Schwartz’s son Peter emerges as the movie’s most prominent player. In discussing his estranged father, Peter gets surprisingly personal about their rocky relationship. His emotional recollections, which include a regret about not saying “I love you” the final time he saw Alvin, give “Scary Stories” its most human moments, hinting at an author who was challenged at home almost as much as his books were in public. “Scary Stories” flirts with some provocative reflections here, although the movie doesn’t dive much deeper than mere mentions.
“Scary Stories” also scratches the surface of the controversy concerning the series’ arguable appropriateness for children. Some segments don’t grow beyond disposable anecdote, such as one librarian’s detailed recollection of defying her boss’s request to pull the book. Meanwhile, Sandy Vrabel appears in 1990s news footage leading her PTA’s fight to ban ‘Scary Stories to Tell in the Dark.’ Vrabel also appears for a new interview still holding firm on the position she had then.
Inserting a throughline of sorts, “Scary Stories” winds down by documenting the first meeting between Alvin Schwartz’s son Peter and his father’s almost-nemesis Vrabel. It’s a cordial conversation, not at all confrontational. The two of them mostly muse politely, but don’t really reach a resolution since they never truly had a score worth settling to begin with. It’s all very anticlimactic.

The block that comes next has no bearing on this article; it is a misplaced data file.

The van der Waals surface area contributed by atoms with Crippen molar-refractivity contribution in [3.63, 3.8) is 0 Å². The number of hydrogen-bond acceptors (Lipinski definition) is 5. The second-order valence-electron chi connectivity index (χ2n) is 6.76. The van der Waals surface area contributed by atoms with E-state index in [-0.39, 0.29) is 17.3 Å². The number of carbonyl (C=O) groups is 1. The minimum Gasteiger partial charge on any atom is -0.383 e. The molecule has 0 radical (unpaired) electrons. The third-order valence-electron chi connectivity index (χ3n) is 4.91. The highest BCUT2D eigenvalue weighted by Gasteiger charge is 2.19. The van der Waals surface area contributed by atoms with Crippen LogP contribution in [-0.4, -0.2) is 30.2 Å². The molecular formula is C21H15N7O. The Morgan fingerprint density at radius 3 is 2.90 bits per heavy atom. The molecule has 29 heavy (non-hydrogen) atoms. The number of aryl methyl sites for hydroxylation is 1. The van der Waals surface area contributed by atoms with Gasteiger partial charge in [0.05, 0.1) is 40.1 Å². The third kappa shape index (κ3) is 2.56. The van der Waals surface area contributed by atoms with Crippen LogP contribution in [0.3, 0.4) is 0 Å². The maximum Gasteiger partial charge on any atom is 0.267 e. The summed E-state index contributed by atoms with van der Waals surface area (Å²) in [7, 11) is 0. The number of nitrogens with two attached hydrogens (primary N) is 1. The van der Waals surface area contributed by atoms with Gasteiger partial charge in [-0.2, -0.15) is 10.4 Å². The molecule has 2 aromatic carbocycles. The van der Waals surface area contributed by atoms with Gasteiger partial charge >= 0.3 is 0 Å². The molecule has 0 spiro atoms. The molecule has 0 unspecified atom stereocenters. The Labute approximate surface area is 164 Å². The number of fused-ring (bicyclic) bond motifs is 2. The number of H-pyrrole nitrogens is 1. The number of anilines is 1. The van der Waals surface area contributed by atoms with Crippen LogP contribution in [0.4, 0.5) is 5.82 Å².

Pressed to beef up its runtime, “Scary Stories” stretches itself to 83 minutes with largely inconsequential inclusions of seemingly random fans. Before revealing her sleeve of Gammell-inspired tattoos, “Scary Stories” shows us a montage of one fan opening coffee creamer and frying bacon while preparing breakfast for her son. I’m not sure what purpose such shots serve. “Scary Stories” isn’t either, which is how its distracting habit of jumping from one theme to another and then suddenly back again gets in the way of creating a concrete narrative.
55/100 is a fair score for a movie that certainly means well, but trots in circles due to repetitive music and reused B-roll cutaways. “Scary Stories” doesn’t have enough footage to flesh out a consistent focus. This is a shame because the doc hits a few interesting ideas, such as when folklorist Gary Alan Fine draws contemporary political parallels with ‘The Mexican Pet’ urban legend. Then the film flips to two men on a street saying how scary Stephen Gammell’s drawing of Harold the scarecrow was and you have to wonder what the movie means to say.
My thermometer for taking a documentary’s temperature usually asks two questions. Am I more knowledgeable about the topic and am I inspired to continue researching it on my own? Yes and no. In the case of “Scary Stories,” I don’t have a newfound urge to finally pick up Schwartz and Gammell’s three books. From the perspective of this particular uninitiated reader, a tighter focus on Schwartz’s writing, research, and impact while reducing fandom fluff would boost “Scary Stories” from decent documentary to definitive primer on ‘Scary Stories to Tell in the Dark.’
Review Score: 55